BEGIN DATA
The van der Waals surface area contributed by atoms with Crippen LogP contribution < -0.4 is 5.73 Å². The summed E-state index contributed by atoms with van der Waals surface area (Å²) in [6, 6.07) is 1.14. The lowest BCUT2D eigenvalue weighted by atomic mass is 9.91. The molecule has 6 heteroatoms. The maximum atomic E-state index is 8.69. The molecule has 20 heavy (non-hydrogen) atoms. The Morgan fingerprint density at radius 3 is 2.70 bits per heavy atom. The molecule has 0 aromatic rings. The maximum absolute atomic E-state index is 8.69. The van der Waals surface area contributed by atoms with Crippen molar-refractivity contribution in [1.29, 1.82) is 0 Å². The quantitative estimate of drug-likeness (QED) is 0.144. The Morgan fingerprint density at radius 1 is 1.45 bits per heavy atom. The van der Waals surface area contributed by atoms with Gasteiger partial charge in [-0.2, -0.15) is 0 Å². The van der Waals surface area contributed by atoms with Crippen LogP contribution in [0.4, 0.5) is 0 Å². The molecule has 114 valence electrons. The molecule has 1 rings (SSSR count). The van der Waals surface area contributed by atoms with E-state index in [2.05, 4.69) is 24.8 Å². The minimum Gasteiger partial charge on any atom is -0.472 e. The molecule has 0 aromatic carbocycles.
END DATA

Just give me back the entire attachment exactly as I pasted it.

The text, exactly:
The van der Waals surface area contributed by atoms with Crippen LogP contribution < -0.4 is 5.73 Å². The summed E-state index contributed by atoms with van der Waals surface area (Å²) in [6, 6.07) is 1.14. The lowest BCUT2D eigenvalue weighted by atomic mass is 9.91. The molecule has 6 heteroatoms. The maximum atomic E-state index is 8.69. The molecule has 20 heavy (non-hydrogen) atoms. The Morgan fingerprint density at radius 3 is 2.70 bits per heavy atom. The molecule has 0 aromatic rings. The maximum absolute atomic E-state index is 8.69. The van der Waals surface area contributed by atoms with Crippen molar-refractivity contribution in [1.29, 1.82) is 0 Å². The quantitative estimate of drug-likeness (QED) is 0.144. The Morgan fingerprint density at radius 1 is 1.45 bits per heavy atom. The van der Waals surface area contributed by atoms with Gasteiger partial charge in [-0.2, -0.15) is 0 Å². The van der Waals surface area contributed by atoms with Crippen LogP contribution in [0.4, 0.5) is 0 Å². The molecule has 114 valence electrons. The molecule has 1 rings (SSSR count). The van der Waals surface area contributed by atoms with E-state index in [2.05, 4.69) is 24.8 Å². The minimum Gasteiger partial charge on any atom is -0.472 e. The molecule has 0 aromatic carbocycles.